I'm an air fryer expert, the Christmas dishes to make in the gadget and the ones to avoid | The Sun
1st November 2022

CHRISTMAS is just around the corner and many people are already planning their menus for the day.

But with the rising cost of energy bills, many won't want to be using their oven for hours on the day.

To save on using the oven daily, many people have taken to using an air fryer to cook their meals.

And it turns out you can practically cook your entire Christmas dinner in there too – but there are some dishes that should be avoided.

Here, Fabulous takes a look at what you should use your air fryer for, and what recipes to avoid this Christmas.


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Pigs in Blankets

Pigs in blankets are arguably the best part of a Christmas dinner.

And now you can cook them in your air fryer as well reveal food experts over at Hungry, Happy, Healthy.

First you want to coat your chipolata sausages in streaky bacon.

Set your air fryer to 180 degrees and let them cook for eight minutes (or longer if needed) until the bacon has crisped up.

Depending on the size of your air fryer, you'll also be able to cook your other sides at the same time.

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Your roast potatoes will come out perfectly crispy when made in the air fryerCredit: TikTok/@chlo_fitx

Roast Potatoes

We all know roast potatoes come out beautiful crisp using an air fryer, unless you've been living under a rock.

And TikTok user, @chloe_fitx, revealed her recipe to get the perfect spuds.

She first peeled and cut her potatoes and par-boiled them in salt water and drains them.

Once drained, she gives the spuds a good shake to fluff them up.

She added some salt and pepper, thyme, garlic, cornflour oil and paprika and gave the potatoes another shake.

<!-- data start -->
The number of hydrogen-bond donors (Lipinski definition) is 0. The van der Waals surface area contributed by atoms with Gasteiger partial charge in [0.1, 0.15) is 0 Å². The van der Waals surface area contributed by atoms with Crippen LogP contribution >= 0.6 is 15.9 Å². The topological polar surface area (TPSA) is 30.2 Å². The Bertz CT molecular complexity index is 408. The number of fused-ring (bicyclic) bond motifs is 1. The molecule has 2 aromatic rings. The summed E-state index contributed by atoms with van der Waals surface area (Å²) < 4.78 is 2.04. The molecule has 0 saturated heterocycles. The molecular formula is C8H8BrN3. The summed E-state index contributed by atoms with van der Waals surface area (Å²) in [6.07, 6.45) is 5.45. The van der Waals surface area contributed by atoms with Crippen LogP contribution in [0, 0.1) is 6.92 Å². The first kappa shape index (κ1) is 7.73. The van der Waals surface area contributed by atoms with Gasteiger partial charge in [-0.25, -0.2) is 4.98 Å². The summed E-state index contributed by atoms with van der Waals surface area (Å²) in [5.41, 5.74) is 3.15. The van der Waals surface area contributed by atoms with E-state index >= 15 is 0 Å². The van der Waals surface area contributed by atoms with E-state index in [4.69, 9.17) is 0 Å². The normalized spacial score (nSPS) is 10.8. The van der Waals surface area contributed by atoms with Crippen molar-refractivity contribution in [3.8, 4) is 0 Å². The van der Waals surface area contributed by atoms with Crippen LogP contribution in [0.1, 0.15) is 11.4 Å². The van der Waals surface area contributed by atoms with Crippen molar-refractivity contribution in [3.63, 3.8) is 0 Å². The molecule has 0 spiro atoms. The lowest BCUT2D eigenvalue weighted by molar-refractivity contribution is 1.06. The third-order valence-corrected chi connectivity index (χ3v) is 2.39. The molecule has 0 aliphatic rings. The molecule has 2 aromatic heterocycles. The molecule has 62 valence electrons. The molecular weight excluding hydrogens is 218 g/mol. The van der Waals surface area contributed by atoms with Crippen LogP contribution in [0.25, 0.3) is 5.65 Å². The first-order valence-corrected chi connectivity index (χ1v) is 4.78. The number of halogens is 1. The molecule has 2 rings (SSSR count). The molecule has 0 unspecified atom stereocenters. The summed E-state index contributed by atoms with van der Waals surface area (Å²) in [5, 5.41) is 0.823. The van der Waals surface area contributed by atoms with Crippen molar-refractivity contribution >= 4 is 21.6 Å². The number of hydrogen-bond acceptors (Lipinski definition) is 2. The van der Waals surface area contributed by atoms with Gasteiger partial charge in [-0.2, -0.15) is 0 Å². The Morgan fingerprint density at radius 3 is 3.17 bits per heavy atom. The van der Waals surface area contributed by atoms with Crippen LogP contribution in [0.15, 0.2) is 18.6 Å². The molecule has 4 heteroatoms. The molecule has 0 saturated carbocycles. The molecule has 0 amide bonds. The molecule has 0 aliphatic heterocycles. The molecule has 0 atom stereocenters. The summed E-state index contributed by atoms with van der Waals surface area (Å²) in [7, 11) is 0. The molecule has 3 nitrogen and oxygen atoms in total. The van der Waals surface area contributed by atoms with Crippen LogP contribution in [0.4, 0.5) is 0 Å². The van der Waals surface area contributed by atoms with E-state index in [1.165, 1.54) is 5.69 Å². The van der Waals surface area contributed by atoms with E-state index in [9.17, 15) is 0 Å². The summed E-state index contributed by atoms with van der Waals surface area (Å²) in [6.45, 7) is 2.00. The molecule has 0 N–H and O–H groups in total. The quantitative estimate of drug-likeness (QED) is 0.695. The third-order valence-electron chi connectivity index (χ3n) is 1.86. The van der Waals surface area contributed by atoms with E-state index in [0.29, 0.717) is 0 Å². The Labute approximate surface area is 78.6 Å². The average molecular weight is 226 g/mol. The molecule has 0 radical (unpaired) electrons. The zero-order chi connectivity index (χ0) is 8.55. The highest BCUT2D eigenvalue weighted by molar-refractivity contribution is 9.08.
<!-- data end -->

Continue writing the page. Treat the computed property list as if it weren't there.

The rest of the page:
Using the tray in her air fryer, she lined it with foil and spread the potatoes out with oil and added a little more salt.

30 minutes later her roasted potatoes came out golden and crispier than ever.

Carrots and Parsnips

Although most vegetables won't cook well in the air fryer – these two will because of their hardy texture.

The foodfluencer, @welshgirlfoodie, revealed exactly how she got the perfect roast carrots and parsnips using her air fryer.

She peeled and cut her carrots and parsnips into thumb-sized pieces and added them to a bowl with lots of oil.

She then transferred them straight into her air fryer at 180 degrees for 17 minutes, giving them a good mix every so often.

The results were stunning, she said: "Absolutely perfect," and we couldn't agree more.


We all love a bit of stuffing on the side of our dinner – and best believe you can chuck it in the air fryer.

Beth, a mum-of-three and foodie living in Cornwall shared how she makes perfectly crisp stuffing balls using her air fryer on her blog, Effortless Foodie.

Start by preheating your air fryer to 180 degrees for eight minutes.